• Because general-purpose binaries store multiple schemas simultaneously, they are much larger than single-schema binaries and take up a lot of disk space, but because the system automatically selects the most appropriate schema code, unrelated schema code does not take up memory space and is executed more efficiently

  • Mach-o can also be merged and split by instruction

    • View the current mach-o architecture: lipo-info MachO file

    • Merge: lipo-create MachO1 MachO2 -output Output file path

    • Split: Lipo MachO files – Thin schema – output Output file path

The Mach – O files

Mach-o file is short for Mach Object file format, which is a file format for executable files, dynamic libraries, and Object code. As an alternative to the A.out format, the Mach-O format provides greater extensibility and faster access to symbol table information

Familiarity with Mach-O file format is helpful to better understand the underlying operating mechanism of Apple and better master the steps of dyLD loading Mach-O.

Viewing Mach-O Files If you want to view specific Mach-O file information, you can do so in one of two ways. The second is recommended as being more intuitive

  • 【 Method 1 】 Otool terminal command:Otool -l Mach -o File name

-【 Method 2 】MachOViewTool (recommended) : Drag the Mach-o executable toMachOViewTool to open the

Mach-o File format

For OS X and iOS, Mach-O is the executable file format, which mainly includes the following file types

  • Executable: Executable file
  • Dylib: Dynamic link library
  • Bundle: a dynamic library that cannot be linked and can only be loaded at run time using dlopen
  • ImageExecutable, Dylib, and Bundle
  • FrameworkA collection containing Dylib, resource files, and header files

The mach-o image file format is shown belowThe above is the mach-o file format, a complete oneMach-OThe document is divided into three main sections:

  • Header Mach-O Header: Information about the MACH-O CPU architecture, file types, and loading commands

  • Load Commands: Describes the organization of data in a file. Different data types are represented by different Load Commands

  • Data: Each segment of the Data is stored here. The concept of a segment is similar to the concept of a middle section of an ELF file. Each segment has one or more sections that place specific data and code, mainly including code, data, such as symbol table, dynamic symbol table, and so on


The Mach-o Header contains the key information for the entire Mach-o file, enabling the CPU to quickly learn the basic mac-O information, which is used in mach.h (the same path as in fat. H) for 32-bit and 64-bit cpus. Mach-o headers are described using the mach_header and mach_header_64 structures, respectively. The mach_header is the first field read by the connector when it is loaded. It determines the infrastructure, system type, number of instructions, and so on. The mach_header_64 structure is defined in 64-bit architecture.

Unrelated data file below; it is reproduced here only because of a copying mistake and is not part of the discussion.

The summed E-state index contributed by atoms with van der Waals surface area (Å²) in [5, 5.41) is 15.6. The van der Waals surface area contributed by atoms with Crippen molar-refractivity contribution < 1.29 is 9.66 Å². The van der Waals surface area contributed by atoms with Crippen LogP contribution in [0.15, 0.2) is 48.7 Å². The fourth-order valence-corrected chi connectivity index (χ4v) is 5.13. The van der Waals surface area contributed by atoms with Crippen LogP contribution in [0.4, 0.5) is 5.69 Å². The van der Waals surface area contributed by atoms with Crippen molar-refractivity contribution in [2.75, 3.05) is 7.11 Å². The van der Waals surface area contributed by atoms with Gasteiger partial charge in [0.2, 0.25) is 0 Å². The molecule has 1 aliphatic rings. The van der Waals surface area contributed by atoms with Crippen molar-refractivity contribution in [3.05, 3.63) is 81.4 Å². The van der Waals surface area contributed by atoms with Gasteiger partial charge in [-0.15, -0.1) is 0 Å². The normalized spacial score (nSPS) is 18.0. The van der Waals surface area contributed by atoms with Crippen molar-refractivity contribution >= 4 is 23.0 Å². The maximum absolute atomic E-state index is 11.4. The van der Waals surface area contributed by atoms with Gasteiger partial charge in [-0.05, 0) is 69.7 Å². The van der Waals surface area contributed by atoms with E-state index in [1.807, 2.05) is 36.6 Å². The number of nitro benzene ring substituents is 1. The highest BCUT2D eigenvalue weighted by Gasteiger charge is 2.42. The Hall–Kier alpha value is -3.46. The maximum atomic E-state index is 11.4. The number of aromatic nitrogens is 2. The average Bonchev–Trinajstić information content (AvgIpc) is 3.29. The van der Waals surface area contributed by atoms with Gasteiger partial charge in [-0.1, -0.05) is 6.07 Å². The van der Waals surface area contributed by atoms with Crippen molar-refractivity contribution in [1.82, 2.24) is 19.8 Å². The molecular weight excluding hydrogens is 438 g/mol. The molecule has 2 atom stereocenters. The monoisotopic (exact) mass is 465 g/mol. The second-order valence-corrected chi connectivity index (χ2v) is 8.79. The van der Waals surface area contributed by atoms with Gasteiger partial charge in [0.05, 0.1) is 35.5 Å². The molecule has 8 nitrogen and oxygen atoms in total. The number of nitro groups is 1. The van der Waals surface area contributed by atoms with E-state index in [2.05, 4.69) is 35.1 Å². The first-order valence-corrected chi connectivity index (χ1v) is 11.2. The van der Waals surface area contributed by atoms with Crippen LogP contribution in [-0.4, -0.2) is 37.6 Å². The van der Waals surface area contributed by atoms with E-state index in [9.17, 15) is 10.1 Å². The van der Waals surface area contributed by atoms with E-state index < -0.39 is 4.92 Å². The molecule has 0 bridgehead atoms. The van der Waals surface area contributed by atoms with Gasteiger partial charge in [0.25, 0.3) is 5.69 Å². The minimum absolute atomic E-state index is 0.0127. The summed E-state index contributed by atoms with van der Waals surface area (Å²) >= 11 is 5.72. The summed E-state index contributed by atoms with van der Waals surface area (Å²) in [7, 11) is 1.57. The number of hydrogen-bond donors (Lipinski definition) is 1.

/* -magic: 0xfeedFace (32-bit) 0xfeedfacf(64-bit), which is used by the kernel to determine if it is in mach-O format. -cputype: CPU type, such as arm-cpusubtype: For example, arm64, armv7 -filetype: Since executable files, object files, static libraries, and dynamic libraries are in mach-O format, filetype is required to indicate which type of file a Mach-o file is. -ncmds: sizeofcmds: -sizeofcmds: sizeof the LoadCommands command to load. -flags: Flag bits that indicate the functions supported by the binary file, mainly related to system loading and linking. -reserved: reserved: */ struct mach_header_64 {uint32_t magic; /* mach magic number identifier */ cpu_type_t cputype; /* cpu specifier */ cpu_subtype_t cpusubtype; /* machine specifier */ uint32_t filetype; /* type of file */ uint32_t ncmds; /* number of load commands */ uint32_t sizeofcmds; /* the size of all the load commands */ uint32_t flags; /* flags */ uint32_t reserved; /* reserved */ };Copy the code

Filetype mainly records the filetype of mach-o. There are several commonly used ones

#define MH_OBJECT 0x1 /* Object file */ #define MH_EXECUTE 0x2 /* Executable file */ #define MH_DYLIB 0x6 /* Dynamic library */ #define MH_DYLINKER 0x7 /* Dynamic linker */ #define MH_DSYM 0xa /* Store binary file symbol information for debug analysis */Copy the code

The corresponding Header is inMachOViewIs shown below

Load Commands

In mach-o files, Load Commands are primarily used to Load instructions, the size and number of which are provided in the Header, and are defined below in Mach.h

/* struct load_command {uint32_t CMD; /* uint32_t; /* type of load command */ uint32_t cmdsize; /* total size of command in bytes */ };Copy the code

We are inMachOViewTo view Load Commands, which records a lot of information such asDynamic linker location, program entry, dependency library information, code location, symbol table locationAnd so on, as follows

The type segment_command_64 of LC_SEGMENT_64 is defined as follows